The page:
The past year has taught a painful lesson about the importance of public health defenses, not just in terms of preventing sickness and death, but also preserving our economy and way of life. Read More
In economic terms, the coronavirus pandemic has been the most disruptive event to hit New York and the nation since the Great Depression in the early 1930s. While New Yorkers hope to resume to some semblance of normal life by summer, the fiscal hangover for the state and its local governments will linger for years. Read More
New York spends more per student on education than any state or country. According to the most recent national and international spending estimates, New York would retain that status even after cutting state funding to schools by 20 percent. Read More
The 11 proposals, summarized in the table below, were submitted to Governor Cuomo’s Medicaid Redesign Team at a public comment forum on Friday at the Albany Capital Center. The Medicaid Redesign Team, appointed Feb. 4, is tasked with finding $2.5 billion in Medicaid savings to balance the state budget due April 1. Consistent with Cuomo’s guidelines, Hammond’s proposals would have no impact on current beneficiaries or local governments. Read More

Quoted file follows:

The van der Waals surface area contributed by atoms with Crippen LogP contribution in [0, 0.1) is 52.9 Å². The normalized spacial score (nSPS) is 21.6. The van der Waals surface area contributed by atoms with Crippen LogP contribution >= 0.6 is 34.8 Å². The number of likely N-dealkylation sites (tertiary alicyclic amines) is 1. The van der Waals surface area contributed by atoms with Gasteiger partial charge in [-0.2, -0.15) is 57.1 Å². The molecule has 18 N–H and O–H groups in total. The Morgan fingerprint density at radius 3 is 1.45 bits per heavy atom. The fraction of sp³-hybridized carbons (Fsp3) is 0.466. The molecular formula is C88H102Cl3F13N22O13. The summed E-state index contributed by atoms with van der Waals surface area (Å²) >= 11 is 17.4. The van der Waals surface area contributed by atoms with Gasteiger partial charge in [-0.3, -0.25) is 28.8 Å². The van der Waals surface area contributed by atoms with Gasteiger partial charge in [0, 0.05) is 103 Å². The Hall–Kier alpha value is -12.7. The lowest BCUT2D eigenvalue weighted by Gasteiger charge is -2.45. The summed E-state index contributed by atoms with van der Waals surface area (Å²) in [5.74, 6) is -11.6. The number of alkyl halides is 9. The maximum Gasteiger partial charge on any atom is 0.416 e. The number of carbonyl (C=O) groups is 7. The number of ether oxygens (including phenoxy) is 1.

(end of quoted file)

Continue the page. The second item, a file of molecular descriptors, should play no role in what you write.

The main thing wrong with Governor Cuomo’s Medicaid budget is that it barely exists. His executive budget proposes to reduce funding for the state’s biggest and most important program by 10 percent, or $2.5 billion, but omits any plan for making that happen. Instead, the governor is delegating details to a panel of industry insiders who haven’t yet been named and don’t have a clear deadline. Read More
The state’s current fiscal challenge is caused by excess spending, not insufficient taxes. The governor’s projection of PIT receipts—which apparently have recovered from the post-tax reform disruption in the final quarter of fiscal 2019—assumes a steady continuing uptick in revenues across the next four years, despite the continuing phase-in of significant “middle class” income tax cuts through 2025. But this could prove overly optimistic. Read More
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